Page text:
I have a confession to make. It took me years to understand the concept of heuristics. I don’t know why. I mean, I’m a smart guy, who obviously understands this economic mumbo-jumbo far better than the ordinary person. And heuristics is/are one of the foundational ideas of behavioral economics.
Maybe it’s the name. Too Greek? A lot of behavioral economists who have written books explaining some of these ideas to the masses have done a pretty good job at explaining heuristics. I like the summary behavioraleconomics.com uses. They define a heuristic as a cognitive shortcut, a process in which a person substitutes a difficult question with an easy one (they cite Kahneman, D. (2003)). Maps of bounded rationality: Psychology for behavioral economics. The American Economic Review, 93, 1449-1475.).
We humans do this intellectually, but also athletically. Let me give you an example by way of a mind-journey.
You’re back in 7th grade playing little league softball. It’s the summer tournament and it’s the first game of the summer season. Mid-afternoon, warm sunshine, pretty grass. Your parents are in the stands, though you will of course completely ignore them all game (you’re cool).
You’ve been at a few practices before the first game and the coach has enough sense to figure out, even at this early stage, that you’re not going to make it to the majors… So out to the outfield you go. That said, you’re not the worst person on the team, so at least they don’t put you in left field (left daydream more-like), they put you in right.
So far the game has gone pretty smoothly. It’s 2-1, your team is up in the middle of the third inning. You’ve already been up to bat, and actually managed to softly dribble a ground ball into the outfield and got on base! Made it over to second but then it was three outs, and you didn’t get to score.
Every little league team has that one kid that actually is good. Just far and away better at softball than other kids. Early puberty I suppose. Good hand-eye coordination. Parents are big into sports. Well they are now up at the plate and you’re a little nervous. So far no one has hit a ball to you. It’s little league and you’re in the outfield. Most runs are scored on errors throwing to first base. But this kid… Could launch one out to you and everyone will be watching. There are already two people on base, first and second, so it’s a big moment in the game.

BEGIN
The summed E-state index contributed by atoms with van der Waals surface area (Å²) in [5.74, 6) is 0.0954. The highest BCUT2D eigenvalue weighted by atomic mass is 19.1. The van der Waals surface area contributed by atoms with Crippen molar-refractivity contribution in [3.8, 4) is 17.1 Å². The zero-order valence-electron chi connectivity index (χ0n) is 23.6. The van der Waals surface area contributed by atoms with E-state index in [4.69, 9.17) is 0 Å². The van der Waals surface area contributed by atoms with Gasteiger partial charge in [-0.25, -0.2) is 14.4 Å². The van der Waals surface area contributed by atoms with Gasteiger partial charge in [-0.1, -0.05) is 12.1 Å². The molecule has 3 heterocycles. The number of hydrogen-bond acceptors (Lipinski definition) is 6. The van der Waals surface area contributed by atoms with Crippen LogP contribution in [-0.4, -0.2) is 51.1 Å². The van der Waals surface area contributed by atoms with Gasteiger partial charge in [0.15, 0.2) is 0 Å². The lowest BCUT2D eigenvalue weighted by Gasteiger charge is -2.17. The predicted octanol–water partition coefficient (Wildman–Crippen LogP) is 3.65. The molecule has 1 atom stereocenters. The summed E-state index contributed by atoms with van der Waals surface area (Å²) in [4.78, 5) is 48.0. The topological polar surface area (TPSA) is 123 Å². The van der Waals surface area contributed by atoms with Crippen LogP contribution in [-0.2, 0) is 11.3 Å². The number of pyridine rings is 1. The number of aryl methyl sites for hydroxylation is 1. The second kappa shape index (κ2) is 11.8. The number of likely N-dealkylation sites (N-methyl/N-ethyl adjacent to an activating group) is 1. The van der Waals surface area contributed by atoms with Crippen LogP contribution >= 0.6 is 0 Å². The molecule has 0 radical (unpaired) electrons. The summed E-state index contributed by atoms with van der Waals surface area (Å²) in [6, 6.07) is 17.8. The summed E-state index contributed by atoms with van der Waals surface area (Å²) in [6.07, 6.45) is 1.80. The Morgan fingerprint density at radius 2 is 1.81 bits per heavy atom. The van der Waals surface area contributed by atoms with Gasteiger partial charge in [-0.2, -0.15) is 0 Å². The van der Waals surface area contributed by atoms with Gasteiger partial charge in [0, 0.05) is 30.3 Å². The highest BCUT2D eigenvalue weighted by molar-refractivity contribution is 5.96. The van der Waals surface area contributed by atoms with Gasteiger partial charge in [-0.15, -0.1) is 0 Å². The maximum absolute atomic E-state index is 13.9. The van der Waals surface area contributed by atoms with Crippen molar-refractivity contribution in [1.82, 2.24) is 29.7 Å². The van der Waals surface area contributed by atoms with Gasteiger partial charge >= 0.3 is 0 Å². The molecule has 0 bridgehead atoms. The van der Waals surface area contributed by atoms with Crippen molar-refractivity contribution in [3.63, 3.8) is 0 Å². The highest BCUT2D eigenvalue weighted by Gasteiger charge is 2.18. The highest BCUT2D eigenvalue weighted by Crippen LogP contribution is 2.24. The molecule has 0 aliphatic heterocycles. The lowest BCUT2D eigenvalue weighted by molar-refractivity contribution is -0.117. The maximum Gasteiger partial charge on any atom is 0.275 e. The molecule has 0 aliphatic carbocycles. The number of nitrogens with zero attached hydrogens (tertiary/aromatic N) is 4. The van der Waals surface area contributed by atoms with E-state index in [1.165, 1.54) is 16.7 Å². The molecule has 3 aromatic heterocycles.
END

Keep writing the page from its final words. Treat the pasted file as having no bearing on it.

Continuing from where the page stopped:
Nervously you wait. Ball one. Strike one. Ball two. Next pitch is crushed. Right field. A high arcing sky-high hit. Now you’ve backed up a fair way, and no one hits home runs (it’s 7th grade), so it’s going to be up to you to catch it.
If a computer programmer, an engineer, or an economist were faced with this problem of getting your glove to the same spot of where the ball is projected to land (well, right before it lands), they would do the only thing that makes sense. The moment the ball is hit you can clearly see the flight trajectory. Based on the speed of the ball and the angle it is hit off the bat there is a clear concave flight pattern. You calculate the flight path, adjust slightly for wind, and determine the exact location the ball will land. Run to that spot, wait for the ball, and catch it when it gets to your glove. Easy peasy.
But if a human attempts to do that calculation in real time they always miss the ball. Human perception will misjudge the exact velocity. The ark and weight of the ball will change how it falls, so it won’t be perfectly uniform. Wind and air humidity will influence exactly where it will land. The precision required to calculate where it will land is immense! Further, an outfielder needs to be precise to maybe 5 square inches. Maybe even 5 square centimeters.
It’s a nearly impossible problem for the human brain to solve in the 5 seconds of flight time. So humans don’t solve it. We take a short cut. We use a heuristic.
Right now (do this), put your hand up in front of you as if you were going to catch a pop fly. As long as your glove is “blocking” the ball as it’s in the air, you’re in the right place.